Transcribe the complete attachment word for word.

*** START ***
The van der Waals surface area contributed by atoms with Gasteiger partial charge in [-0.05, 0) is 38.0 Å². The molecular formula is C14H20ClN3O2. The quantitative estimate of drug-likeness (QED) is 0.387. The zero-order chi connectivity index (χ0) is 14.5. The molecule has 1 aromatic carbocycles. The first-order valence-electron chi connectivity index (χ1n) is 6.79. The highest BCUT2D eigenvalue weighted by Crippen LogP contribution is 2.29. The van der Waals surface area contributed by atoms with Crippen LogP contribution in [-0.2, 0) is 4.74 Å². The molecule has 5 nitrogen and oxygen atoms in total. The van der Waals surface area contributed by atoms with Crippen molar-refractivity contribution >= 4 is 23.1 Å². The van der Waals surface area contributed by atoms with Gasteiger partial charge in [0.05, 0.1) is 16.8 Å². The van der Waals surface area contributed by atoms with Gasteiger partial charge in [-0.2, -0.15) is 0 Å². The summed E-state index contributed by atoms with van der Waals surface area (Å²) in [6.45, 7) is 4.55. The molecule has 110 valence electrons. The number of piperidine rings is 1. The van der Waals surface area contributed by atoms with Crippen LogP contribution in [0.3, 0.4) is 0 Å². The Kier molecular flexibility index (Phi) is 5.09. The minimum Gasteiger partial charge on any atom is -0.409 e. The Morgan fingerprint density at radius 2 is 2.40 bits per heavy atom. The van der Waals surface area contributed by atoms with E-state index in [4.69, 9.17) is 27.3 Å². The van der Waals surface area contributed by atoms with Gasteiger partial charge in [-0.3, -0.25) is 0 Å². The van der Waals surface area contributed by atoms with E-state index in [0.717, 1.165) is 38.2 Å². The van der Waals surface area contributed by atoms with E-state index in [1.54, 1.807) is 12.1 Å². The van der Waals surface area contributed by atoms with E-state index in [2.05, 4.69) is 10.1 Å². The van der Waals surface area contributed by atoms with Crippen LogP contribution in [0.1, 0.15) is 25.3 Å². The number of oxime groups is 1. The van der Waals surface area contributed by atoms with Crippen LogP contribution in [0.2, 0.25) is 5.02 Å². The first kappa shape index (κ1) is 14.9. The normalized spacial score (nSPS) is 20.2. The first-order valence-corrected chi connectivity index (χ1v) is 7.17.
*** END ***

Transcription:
The van der Waals surface area contributed by atoms with Gasteiger partial charge in [-0.05, 0) is 38.0 Å². The molecular formula is C14H20ClN3O2. The quantitative estimate of drug-likeness (QED) is 0.387. The zero-order chi connectivity index (χ0) is 14.5. The molecule has 1 aromatic carbocycles. The first-order valence-electron chi connectivity index (χ1n) is 6.79. The highest BCUT2D eigenvalue weighted by Crippen LogP contribution is 2.29. The van der Waals surface area contributed by atoms with Crippen LogP contribution in [-0.2, 0) is 4.74 Å². The molecule has 5 nitrogen and oxygen atoms in total. The van der Waals surface area contributed by atoms with Crippen molar-refractivity contribution >= 4 is 23.1 Å². The van der Waals surface area contributed by atoms with Gasteiger partial charge in [0.05, 0.1) is 16.8 Å². The van der Waals surface area contributed by atoms with Gasteiger partial charge in [-0.2, -0.15) is 0 Å². The summed E-state index contributed by atoms with van der Waals surface area (Å²) in [6.45, 7) is 4.55. The molecule has 110 valence electrons. The number of piperidine rings is 1. The van der Waals surface area contributed by atoms with Crippen LogP contribution in [0.3, 0.4) is 0 Å². The Kier molecular flexibility index (Phi) is 5.09. The minimum Gasteiger partial charge on any atom is -0.409 e. The Morgan fingerprint density at radius 2 is 2.40 bits per heavy atom. The van der Waals surface area contributed by atoms with E-state index in [4.69, 9.17) is 27.3 Å². The van der Waals surface area contributed by atoms with Gasteiger partial charge in [-0.3, -0.25) is 0 Å². The van der Waals surface area contributed by atoms with E-state index in [0.717, 1.165) is 38.2 Å². The van der Waals surface area contributed by atoms with E-state index in [1.54, 1.807) is 12.1 Å². The van der Waals surface area contributed by atoms with E-state index in [2.05, 4.69) is 10.1 Å². The van der Waals surface area contributed by atoms with Crippen LogP contribution in [0.1, 0.15) is 25.3 Å². The number of oxime groups is 1. The van der Waals surface area contributed by atoms with Crippen LogP contribution in [0.2, 0.25) is 5.02 Å². The first kappa shape index (κ1) is 14.9. The normalized spacial score (nSPS) is 20.2. The first-order valence-corrected chi connectivity index (χ1v) is 7.17.